Zero-waste grocery stores are becoming more common all around the world. You can find them popping up in Canada and the United States to Malaysia and South Africa. Of course, this means that zero-waste practices within these grocery stores will differ. Often, zero-waste isn’t just about forgoing packaging, but also about doing what’s best for the local economy and stocking in-season food items.

However, there are a few practices and goals that are commonly found in most zero-waste grocery stores.

The first has to do with packaging. Wherever possible, zero-waste grocery stores will avoid any kind of packaging. For example, if you look in the produce section of a zero-waste grocery store, produce is left unwrapped. Everything from carrots, to mushrooms, to heads of lettuce are left loose, and it is up to customers to bring their own reusable bags to put them in.

Similarly, items such as flour, grains, nuts, cereals, and spices are sold in bulk. Customers can fill up a reusable container with the amount they require, eliminating the need for single use plastic containers.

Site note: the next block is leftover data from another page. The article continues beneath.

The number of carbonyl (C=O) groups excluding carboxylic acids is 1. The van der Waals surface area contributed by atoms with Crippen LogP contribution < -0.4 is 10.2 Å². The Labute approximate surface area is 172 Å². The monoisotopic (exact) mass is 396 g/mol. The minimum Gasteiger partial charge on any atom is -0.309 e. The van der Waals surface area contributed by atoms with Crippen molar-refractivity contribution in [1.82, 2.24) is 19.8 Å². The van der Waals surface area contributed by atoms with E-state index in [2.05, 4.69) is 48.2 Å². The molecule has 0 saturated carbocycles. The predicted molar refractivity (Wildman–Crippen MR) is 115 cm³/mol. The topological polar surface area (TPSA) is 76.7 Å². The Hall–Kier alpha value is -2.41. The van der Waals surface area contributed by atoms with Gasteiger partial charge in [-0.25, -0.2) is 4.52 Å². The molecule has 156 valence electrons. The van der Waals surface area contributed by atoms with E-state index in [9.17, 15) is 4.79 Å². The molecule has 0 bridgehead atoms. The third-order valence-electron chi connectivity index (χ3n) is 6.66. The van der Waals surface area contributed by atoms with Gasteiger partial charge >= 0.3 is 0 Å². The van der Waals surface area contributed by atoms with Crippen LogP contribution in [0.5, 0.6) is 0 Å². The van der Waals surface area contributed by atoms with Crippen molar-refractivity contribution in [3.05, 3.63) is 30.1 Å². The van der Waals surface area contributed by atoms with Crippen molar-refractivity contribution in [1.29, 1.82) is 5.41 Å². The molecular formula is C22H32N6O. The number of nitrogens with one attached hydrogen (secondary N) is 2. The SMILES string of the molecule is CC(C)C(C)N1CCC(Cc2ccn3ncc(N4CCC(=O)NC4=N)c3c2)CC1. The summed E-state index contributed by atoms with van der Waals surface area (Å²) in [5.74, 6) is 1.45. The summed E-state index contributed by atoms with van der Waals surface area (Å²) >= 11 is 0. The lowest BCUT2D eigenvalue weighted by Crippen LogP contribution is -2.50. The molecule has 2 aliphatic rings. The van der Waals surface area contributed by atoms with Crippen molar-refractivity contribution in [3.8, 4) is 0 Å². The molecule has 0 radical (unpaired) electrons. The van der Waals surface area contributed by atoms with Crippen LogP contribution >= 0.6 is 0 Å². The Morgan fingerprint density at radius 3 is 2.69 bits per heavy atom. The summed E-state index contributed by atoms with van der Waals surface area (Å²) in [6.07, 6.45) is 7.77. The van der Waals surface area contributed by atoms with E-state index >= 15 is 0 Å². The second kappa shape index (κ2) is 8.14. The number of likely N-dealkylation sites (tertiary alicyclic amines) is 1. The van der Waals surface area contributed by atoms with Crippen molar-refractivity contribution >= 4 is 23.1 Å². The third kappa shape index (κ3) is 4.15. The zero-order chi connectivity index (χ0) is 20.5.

In cases where packaging just can’t be avoided, zero-waste grocery stores use recyclable, compostable, and reusable packaging instead of plastic. Some grocery stores have been getting creative when it comes to eco-friendly packaging! For example, a supermarket in Chiangmai, Thailand uses banana leaves to package up their produce and have something to stick labels to.

In some grocery stores, food items packed in reusable containers have a deposit fee that encourages consumers to bring the containers back.

Now, what are zero-waste grocery stores doing about food waste?

In order to tackle the other main issue associated with traditional grocery stores, zero-waste grocery stores have some tactics for reducing food waste.